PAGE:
Directed by: #RobHurtt
Written by: #RobHurtt
A common way in which to disparage a film’s quality is to label it as having fallen into the trap of being ‘style over substance’. However, while this is often a valid critique of a feature length film, a short film can get away with indulging in stylishness simply by virtue of its length – an engaging plot is a far more pressing requirement over the span of 90 minutes than it is over 10 minutes. This characteristic of the short film genre is nowhere more present than in Rob Hurtt’s Soho Sunset, which successfully remains sleek and bizarre enough to disguise its somewhat insufficient subject matter.
The film is primarily but loosely centred around a conversation between Violetta, a woman who has run away from home, and Franco, the man who has tracked her down to the seedy strip club where she now works. This conversation takes up the vast majority of the film’s running time, and so naturally you would think that it is essential to the film that this conversation is engaging. But, while Soho Sunset does remain compelling, it does this in spite of its unremarkable dialogue. The conversation is often awkward, such as in the clunky and unnatural moment in which Violetta recites a song lyric. This awkwardness, combined with the fact that the relationship between these two characters isn’t at all made clear, should be more than enough to make Soho Sunset somewhat dull. Nevertheless, the performances from the two central characters keep the film energised; in particular, Paul Kelleher deserves much credit for his effortless screen presence. He brings a natural quality to his performance which ensures that the drama remains intriguing, even when it isn’t exactly inspired.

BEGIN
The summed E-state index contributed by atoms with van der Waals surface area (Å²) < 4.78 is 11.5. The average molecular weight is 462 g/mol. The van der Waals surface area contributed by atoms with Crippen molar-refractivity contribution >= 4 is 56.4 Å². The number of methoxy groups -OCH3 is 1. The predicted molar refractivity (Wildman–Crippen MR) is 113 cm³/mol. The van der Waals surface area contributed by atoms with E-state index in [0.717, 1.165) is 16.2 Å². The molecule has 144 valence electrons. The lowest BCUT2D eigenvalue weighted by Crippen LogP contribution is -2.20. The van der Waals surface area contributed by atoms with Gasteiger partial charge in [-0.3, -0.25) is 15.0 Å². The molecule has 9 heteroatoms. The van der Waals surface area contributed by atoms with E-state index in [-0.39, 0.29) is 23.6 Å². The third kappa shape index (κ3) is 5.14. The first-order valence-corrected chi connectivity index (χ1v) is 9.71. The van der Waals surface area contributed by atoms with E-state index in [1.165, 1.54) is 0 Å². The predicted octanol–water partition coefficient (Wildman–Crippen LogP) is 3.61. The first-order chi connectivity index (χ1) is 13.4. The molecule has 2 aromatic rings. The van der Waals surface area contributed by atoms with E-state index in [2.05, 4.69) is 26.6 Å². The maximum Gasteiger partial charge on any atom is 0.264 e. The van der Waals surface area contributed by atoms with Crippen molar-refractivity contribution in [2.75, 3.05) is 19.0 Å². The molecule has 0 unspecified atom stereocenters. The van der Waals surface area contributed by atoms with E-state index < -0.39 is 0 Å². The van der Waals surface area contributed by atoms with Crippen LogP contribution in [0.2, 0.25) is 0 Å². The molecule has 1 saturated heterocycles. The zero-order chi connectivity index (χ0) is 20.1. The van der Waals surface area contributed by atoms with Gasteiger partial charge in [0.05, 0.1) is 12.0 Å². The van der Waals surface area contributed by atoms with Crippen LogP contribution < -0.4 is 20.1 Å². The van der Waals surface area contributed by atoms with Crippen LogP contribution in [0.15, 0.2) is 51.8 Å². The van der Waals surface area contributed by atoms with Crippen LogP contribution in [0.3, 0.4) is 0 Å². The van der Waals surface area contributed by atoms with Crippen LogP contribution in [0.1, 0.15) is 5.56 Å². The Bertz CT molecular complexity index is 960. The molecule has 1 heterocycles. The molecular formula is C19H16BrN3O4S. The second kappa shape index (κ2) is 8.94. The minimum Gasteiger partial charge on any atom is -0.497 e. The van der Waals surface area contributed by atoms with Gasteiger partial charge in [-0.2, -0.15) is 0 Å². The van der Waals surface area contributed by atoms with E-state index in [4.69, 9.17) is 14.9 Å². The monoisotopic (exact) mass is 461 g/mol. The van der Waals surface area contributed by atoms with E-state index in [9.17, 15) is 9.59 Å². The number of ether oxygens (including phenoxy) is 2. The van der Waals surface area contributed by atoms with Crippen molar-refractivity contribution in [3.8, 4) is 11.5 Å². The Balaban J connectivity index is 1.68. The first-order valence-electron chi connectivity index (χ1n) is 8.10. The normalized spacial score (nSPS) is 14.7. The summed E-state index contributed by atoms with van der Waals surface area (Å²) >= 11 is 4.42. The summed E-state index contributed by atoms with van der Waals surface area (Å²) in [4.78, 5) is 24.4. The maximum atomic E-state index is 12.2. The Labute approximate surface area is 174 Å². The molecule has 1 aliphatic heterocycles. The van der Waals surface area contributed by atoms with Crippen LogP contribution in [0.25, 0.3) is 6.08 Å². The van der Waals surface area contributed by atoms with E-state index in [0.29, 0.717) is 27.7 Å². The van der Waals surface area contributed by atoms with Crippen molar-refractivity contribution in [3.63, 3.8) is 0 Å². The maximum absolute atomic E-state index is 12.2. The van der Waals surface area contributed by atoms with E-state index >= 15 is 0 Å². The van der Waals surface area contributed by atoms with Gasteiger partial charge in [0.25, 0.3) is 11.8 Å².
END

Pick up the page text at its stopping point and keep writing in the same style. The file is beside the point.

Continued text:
However, in spite of these insufficiencies, Hurtt’s agenda with Soho Sunset was clearly to make a film in the most enjoyable cinematic fashion. The atmosphere created in every scene seems designed in an effort to experiment with different styles – the sentiment of slow, operatic loneliness of the opening couldn’t be more different from the neon noir of the nightclub’s interior, or the darkly surreal sleaziness of the film’s conclusion. Though these varying aesthetics jar against each other somewhat, Hurtt clearly enjoys testing new ideas and subverting the audience’s expectations, and he leaves the fate of Franco ambiguous enough that it causes you to pause for thought once the film is finally over. This ultimately means that, even if it never amounts to a coherent whole, there is enough originality and character embedded within Soho Sunset to make you feel as if it was worth watching.